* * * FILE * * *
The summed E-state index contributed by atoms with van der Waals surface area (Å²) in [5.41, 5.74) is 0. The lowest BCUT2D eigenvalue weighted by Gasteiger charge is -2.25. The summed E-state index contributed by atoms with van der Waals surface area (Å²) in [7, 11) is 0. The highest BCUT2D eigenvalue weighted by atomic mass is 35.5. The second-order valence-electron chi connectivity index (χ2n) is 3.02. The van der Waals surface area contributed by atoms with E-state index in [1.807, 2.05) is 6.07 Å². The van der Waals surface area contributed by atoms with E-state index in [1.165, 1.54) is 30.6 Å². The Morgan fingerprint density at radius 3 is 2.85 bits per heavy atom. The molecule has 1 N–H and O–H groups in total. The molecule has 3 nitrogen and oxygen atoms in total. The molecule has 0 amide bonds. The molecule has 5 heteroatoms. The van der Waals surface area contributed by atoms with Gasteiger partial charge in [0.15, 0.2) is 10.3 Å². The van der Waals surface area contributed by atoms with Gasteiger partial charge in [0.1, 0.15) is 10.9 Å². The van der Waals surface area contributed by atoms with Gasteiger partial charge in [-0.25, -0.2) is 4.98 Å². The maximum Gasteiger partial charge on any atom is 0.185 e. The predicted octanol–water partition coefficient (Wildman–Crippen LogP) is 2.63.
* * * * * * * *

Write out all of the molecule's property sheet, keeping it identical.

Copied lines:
The summed E-state index contributed by atoms with van der Waals surface area (Å²) in [5.41, 5.74) is 0. The lowest BCUT2D eigenvalue weighted by Gasteiger charge is -2.25. The summed E-state index contributed by atoms with van der Waals surface area (Å²) in [7, 11) is 0. The highest BCUT2D eigenvalue weighted by atomic mass is 35.5. The second-order valence-electron chi connectivity index (χ2n) is 3.02. The van der Waals surface area contributed by atoms with E-state index in [1.807, 2.05) is 6.07 Å². The van der Waals surface area contributed by atoms with E-state index in [1.165, 1.54) is 30.6 Å². The Morgan fingerprint density at radius 3 is 2.85 bits per heavy atom. The molecule has 1 N–H and O–H groups in total. The molecule has 3 nitrogen and oxygen atoms in total. The molecule has 0 amide bonds. The molecule has 5 heteroatoms. The van der Waals surface area contributed by atoms with Gasteiger partial charge in [0.15, 0.2) is 10.3 Å². The van der Waals surface area contributed by atoms with Gasteiger partial charge in [0.1, 0.15) is 10.9 Å². The van der Waals surface area contributed by atoms with Gasteiger partial charge in [-0.25, -0.2) is 4.98 Å². The maximum Gasteiger partial charge on any atom is 0.185 e. The predicted octanol–water partition coefficient (Wildman–Crippen LogP) is 2.63.